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Protecting the Public in Coal Mining Areas

Public safety and subsidence claims

The Coal Authority deals with public safety risks arising from past coal mining activities. These include open mine entries, mine entry and mine working collapses, fissure damage, gas emissions, mine water emissions and spontaneous combustion of coal.

Damage can occur over a prolonged time period and may not represent an immediate danger or it can occur suddenly and present an instant danger to the public.

The Public Safety and Subsidence team manages these issues arising from past mining activities.

Emergency Response Service

An emergency incident is an event which occurs suddenly and often without warning where damage from coal mining leaves an obvious danger and a risk of injury.

The Public Safety and Subsidence team provides an emergency response service to deal with these incidents across all the coalfield areas that are associated with former coal mining operations. Our emergency call out service deals with these incidents on a 24 hour basis, every day of the year. Upon receiving a report of an emergency incident, we will arrange for the situation to be made safe without consideration of responsibility. Following on from this, we will investigate the cause of an incident and, if we have a responsibility to do so, we will carry out a permanent treatment.

It is extremely rare to be able to predict ground collapses associated with mine entries and shallow workings, and hence the Coal Authority can only react to remove a public safety danger when a notification of an incident is made to it by the public and/or external bodies such as Police, Fire and Rescue, councils etc.

Subsidence Damage Claim

Damage occurring from coal mining which takes place over a prolonged time period is referred to as subsidence. This usually involves damage occurring over a number of weeks, months or sometimes longer, and may be observed as the sinking/collapsing of surface land or cracked plaster or brickwork/sticking doors within buildings. Because the damage slowly develops, it usually does not present an immediate risk of injury to anyone and does not warrant an immediate response from the Authority's emergency team.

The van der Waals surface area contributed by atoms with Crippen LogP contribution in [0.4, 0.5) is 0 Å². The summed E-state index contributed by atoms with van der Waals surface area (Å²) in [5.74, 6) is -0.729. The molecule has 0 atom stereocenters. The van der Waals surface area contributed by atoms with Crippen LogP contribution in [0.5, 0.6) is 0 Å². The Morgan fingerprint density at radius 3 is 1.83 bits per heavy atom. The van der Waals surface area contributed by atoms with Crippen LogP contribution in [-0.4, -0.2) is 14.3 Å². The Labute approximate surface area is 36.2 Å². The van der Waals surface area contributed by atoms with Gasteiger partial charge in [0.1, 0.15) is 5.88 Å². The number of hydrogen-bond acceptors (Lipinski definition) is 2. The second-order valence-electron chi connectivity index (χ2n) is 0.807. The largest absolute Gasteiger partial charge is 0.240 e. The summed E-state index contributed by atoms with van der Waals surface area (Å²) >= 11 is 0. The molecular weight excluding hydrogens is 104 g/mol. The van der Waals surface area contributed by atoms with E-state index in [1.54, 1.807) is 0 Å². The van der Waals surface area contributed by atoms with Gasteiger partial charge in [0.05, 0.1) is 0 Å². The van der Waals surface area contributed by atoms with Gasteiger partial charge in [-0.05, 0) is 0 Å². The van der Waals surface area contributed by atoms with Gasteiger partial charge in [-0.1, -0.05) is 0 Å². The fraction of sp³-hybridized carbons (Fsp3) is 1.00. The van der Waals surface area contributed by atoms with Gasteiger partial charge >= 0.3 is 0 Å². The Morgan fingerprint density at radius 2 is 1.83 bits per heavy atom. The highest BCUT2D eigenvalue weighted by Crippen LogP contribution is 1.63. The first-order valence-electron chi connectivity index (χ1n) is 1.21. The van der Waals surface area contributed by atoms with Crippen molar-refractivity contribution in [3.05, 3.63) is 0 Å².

Claims for subsidence damage are made to the Authority under the framework of the Coal Mining Subsidence Act 1991. When you first notice the damage you should make a claim by submitting a Damage Notice to us. This will allow the Public Safety and Subsidence team to visit you to inspect the damage and progress your claim.

Mine Entry Inspections

The Public Safety and Subsidence team also administers the Coal Authority’s inspection for the 170,000 recorded coal mine entries across the UK. We are carrying out this inspection programme as part of our public safety strategy.

We are inspecting the location of approximately 20,000 mine entries each year and in most cases (99%) we find no visual evidence of the mine entry. Sometimes we identify the need for some maintenance or remedial works and if a mine entry is open or there is coal mining subsidence we will act quickly to ensure that the situation is made safe.

Management of Disused Tips

The Public Safety and Subsidence team operates the management programme for 41 spoil tips which are in the ownership of the Coal Authority. All our tips and associated lands and structures are subject to a rigorous programme of inspection and regular monitoring in the interests of public safety and environmental protection.

Useful Information

Homeowners´ guide to surface hazards Size: [431 KB] File Type: [.pdf]

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If you report a coal mining hazard, we will arrange for the situation to be made safe, without consideration of responsibility.

Protecting the Environment in Coal Mining Areas

 

We operate mine water treatment schemes to remediate and prevent discharges from coal mine workings in England, Scotland and Wales.

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